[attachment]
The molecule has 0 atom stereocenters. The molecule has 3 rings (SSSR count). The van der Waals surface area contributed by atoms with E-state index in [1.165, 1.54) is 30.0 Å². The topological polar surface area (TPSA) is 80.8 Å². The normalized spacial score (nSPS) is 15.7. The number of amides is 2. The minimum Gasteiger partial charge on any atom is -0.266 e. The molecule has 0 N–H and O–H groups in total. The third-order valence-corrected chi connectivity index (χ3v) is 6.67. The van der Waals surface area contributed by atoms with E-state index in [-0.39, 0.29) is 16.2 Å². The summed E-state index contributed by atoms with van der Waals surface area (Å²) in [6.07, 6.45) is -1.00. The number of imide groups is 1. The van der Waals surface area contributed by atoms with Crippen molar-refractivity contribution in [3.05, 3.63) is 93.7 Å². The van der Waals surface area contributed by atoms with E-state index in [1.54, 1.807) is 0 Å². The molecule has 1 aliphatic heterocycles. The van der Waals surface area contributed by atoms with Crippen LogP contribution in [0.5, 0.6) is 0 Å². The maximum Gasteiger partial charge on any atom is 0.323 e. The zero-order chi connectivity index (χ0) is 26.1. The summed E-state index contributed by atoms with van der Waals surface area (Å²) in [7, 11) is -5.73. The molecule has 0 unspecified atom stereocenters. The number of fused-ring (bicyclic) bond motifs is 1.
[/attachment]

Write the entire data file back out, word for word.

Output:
The molecule has 0 atom stereocenters. The molecule has 3 rings (SSSR count). The van der Waals surface area contributed by atoms with E-state index in [1.165, 1.54) is 30.0 Å². The topological polar surface area (TPSA) is 80.8 Å². The normalized spacial score (nSPS) is 15.7. The number of amides is 2. The minimum Gasteiger partial charge on any atom is -0.266 e. The molecule has 0 N–H and O–H groups in total. The third-order valence-corrected chi connectivity index (χ3v) is 6.67. The van der Waals surface area contributed by atoms with E-state index in [-0.39, 0.29) is 16.2 Å². The summed E-state index contributed by atoms with van der Waals surface area (Å²) in [6.07, 6.45) is -1.00. The number of imide groups is 1. The van der Waals surface area contributed by atoms with Crippen molar-refractivity contribution in [3.05, 3.63) is 93.7 Å². The van der Waals surface area contributed by atoms with E-state index in [1.54, 1.807) is 0 Å². The molecule has 1 aliphatic heterocycles. The van der Waals surface area contributed by atoms with Crippen LogP contribution in [0.5, 0.6) is 0 Å². The maximum Gasteiger partial charge on any atom is 0.323 e. The zero-order chi connectivity index (χ0) is 26.1. The summed E-state index contributed by atoms with van der Waals surface area (Å²) in [7, 11) is -5.73. The molecule has 0 unspecified atom stereocenters. The number of fused-ring (bicyclic) bond motifs is 1.